Contextual Ambidexterity

1434 Words 6 Pages

Although structural separation is necessary as each of exploration and exploitation activities are completely different, it can result in isolating of each organizational unit/function because structural ambidexterity relies more on manager’s decision to divide the time or task of employees between exploratory and exploitative activities whereas contextual ambidexterity brings about an environment in which every employees can decide whether to do exploration or exploitation(Chaharmahali & Siadat1, 2010). As a result, contextual ambidexterity should be considered as a complement to structural ambidexterity (Gibson and Birkinshaw14,
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It is the top management who shapes the context through systems, incentives, controls and actions which they take on a day to day basis and subsequently reinforced through the behaviour and attitude of the employees throughout the organisation. Ghoshal and Bartlett1 (1994) argue that four sets of attributes-stretch, discipline, support and trust interact to define an organization context. Gibson and Birkinshaw16 (2004) antecedents conducted another empirical study on the contextual factors and further reduced down the four dimensions into two through factor analysis. They are performance management (combination of stretch and discipline) and social support (combination of trust and support). Performance management is concerned with stimulating people to reach out to maximum and deliver quality products or outputs. Social support is concerned with providing people with the security and latitude they need to perform. PM and SS are not independent. These two factors are mutually reinforcing and interdependent. Literatures recognise that a strong presence of both creates a high performance context which in turn is a true facet of ambidextrous organisation (Gibson and Birkinshaw17, 2004)Building ambi. In other words, ambidextrous organisations are characterised by high performance context …show more content…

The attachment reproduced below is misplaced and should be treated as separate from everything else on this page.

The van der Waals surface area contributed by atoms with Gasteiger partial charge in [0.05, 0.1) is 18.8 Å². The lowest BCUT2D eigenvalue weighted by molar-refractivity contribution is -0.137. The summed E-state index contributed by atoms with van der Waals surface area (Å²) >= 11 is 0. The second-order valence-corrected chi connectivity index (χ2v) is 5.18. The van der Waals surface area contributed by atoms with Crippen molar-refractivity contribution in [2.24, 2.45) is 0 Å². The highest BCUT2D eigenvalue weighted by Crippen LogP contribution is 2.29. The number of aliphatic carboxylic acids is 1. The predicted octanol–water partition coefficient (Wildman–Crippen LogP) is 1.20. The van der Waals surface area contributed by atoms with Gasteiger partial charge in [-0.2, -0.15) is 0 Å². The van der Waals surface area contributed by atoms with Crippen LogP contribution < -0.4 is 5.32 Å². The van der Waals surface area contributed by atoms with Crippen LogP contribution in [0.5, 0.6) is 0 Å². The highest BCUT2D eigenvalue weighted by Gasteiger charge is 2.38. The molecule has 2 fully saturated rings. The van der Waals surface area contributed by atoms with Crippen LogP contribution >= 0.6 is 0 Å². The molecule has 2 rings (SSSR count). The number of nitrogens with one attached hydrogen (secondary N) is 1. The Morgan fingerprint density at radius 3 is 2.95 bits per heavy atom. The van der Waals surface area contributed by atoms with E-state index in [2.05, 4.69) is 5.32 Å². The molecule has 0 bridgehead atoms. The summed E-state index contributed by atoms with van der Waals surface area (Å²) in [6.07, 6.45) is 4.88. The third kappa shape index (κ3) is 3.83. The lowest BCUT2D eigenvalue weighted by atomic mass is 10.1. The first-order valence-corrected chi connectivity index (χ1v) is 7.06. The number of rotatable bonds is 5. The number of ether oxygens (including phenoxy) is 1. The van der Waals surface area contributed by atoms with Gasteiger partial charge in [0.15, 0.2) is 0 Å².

Discipline can be exhibited by consistently completing projects that meet stakeholder requirements on time and within budget and by ensuring that the existing project portfolio is well managed, resources are appropriately distributed, and under-performing activities are reined in or terminated. Stretch, by contrast, encourages software organizations to work hard to add value to their customers and to alter investments based on new technology or market options. However, where stretch is not balanced with discipline, software organizations can experience problems, for example by adding unnecessary functionality to products (i.e., feature creep) or by allowing the scope of projects to expand to the point where they become unprofitable (i.e., scope creep). Successful software management also requires a context with strong social support. For instance, software development depends heavily on the level of trust that designers and managers build with customers and future users (Sabherwal, 1999). Also, ensuring appropriate quality in software products requires managers to provide expert support, for example in the form of peer reviews (Weinberg & Freedman, 1982). In fact, the essence of managing software organizations is arguably to create an environment in which designers and engineers become empowered to develop customized and packaged

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